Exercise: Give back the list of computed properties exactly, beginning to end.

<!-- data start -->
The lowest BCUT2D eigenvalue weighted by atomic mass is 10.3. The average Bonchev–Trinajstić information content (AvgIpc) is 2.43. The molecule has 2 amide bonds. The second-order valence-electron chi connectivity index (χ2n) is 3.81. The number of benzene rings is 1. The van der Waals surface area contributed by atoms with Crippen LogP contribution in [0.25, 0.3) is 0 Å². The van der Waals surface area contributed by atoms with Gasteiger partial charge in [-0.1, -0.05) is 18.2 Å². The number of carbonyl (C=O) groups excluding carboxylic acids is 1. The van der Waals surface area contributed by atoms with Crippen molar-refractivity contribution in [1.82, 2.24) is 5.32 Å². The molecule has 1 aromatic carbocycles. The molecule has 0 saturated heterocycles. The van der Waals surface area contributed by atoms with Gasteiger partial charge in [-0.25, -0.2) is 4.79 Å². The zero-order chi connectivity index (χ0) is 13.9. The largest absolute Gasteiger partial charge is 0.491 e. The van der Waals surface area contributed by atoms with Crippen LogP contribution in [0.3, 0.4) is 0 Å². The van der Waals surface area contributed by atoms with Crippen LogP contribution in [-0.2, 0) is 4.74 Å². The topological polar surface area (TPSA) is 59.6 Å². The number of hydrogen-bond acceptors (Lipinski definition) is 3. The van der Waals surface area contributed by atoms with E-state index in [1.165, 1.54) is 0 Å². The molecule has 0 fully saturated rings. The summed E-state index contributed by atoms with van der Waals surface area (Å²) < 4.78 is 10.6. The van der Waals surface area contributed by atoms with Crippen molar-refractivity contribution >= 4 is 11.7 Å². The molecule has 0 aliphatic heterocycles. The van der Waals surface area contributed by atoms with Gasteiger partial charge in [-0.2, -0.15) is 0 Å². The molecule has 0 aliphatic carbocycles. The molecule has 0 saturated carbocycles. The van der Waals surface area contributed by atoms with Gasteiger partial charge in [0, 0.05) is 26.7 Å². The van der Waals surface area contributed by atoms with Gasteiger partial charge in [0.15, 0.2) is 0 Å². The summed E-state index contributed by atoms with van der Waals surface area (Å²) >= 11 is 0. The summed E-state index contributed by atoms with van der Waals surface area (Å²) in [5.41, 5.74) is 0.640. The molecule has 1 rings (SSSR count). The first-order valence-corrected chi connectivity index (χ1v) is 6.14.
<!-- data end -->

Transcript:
The lowest BCUT2D eigenvalue weighted by atomic mass is 10.3. The average Bonchev–Trinajstić information content (AvgIpc) is 2.43. The molecule has 2 amide bonds. The second-order valence-electron chi connectivity index (χ2n) is 3.81. The number of benzene rings is 1. The van der Waals surface area contributed by atoms with Crippen LogP contribution in [0.25, 0.3) is 0 Å². The van der Waals surface area contributed by atoms with Gasteiger partial charge in [-0.1, -0.05) is 18.2 Å². The number of carbonyl (C=O) groups excluding carboxylic acids is 1. The van der Waals surface area contributed by atoms with Crippen molar-refractivity contribution in [1.82, 2.24) is 5.32 Å². The molecule has 1 aromatic carbocycles. The molecule has 0 saturated heterocycles. The van der Waals surface area contributed by atoms with Gasteiger partial charge in [-0.25, -0.2) is 4.79 Å². The zero-order chi connectivity index (χ0) is 13.9. The largest absolute Gasteiger partial charge is 0.491 e. The van der Waals surface area contributed by atoms with Crippen LogP contribution in [0.3, 0.4) is 0 Å². The van der Waals surface area contributed by atoms with Crippen LogP contribution in [-0.2, 0) is 4.74 Å². The topological polar surface area (TPSA) is 59.6 Å². The number of hydrogen-bond acceptors (Lipinski definition) is 3. The van der Waals surface area contributed by atoms with E-state index in [1.165, 1.54) is 0 Å². The molecule has 0 fully saturated rings. The summed E-state index contributed by atoms with van der Waals surface area (Å²) < 4.78 is 10.6. The van der Waals surface area contributed by atoms with Crippen molar-refractivity contribution >= 4 is 11.7 Å². The molecule has 0 aliphatic heterocycles. The van der Waals surface area contributed by atoms with Gasteiger partial charge in [-0.2, -0.15) is 0 Å². The molecule has 0 aliphatic carbocycles. The molecule has 0 saturated carbocycles. The van der Waals surface area contributed by atoms with Gasteiger partial charge in [0, 0.05) is 26.7 Å². The van der Waals surface area contributed by atoms with Gasteiger partial charge in [0.15, 0.2) is 0 Å². The summed E-state index contributed by atoms with van der Waals surface area (Å²) >= 11 is 0. The summed E-state index contributed by atoms with van der Waals surface area (Å²) in [5.41, 5.74) is 0.640. The molecule has 1 rings (SSSR count). The first-order valence-corrected chi connectivity index (χ1v) is 6.14.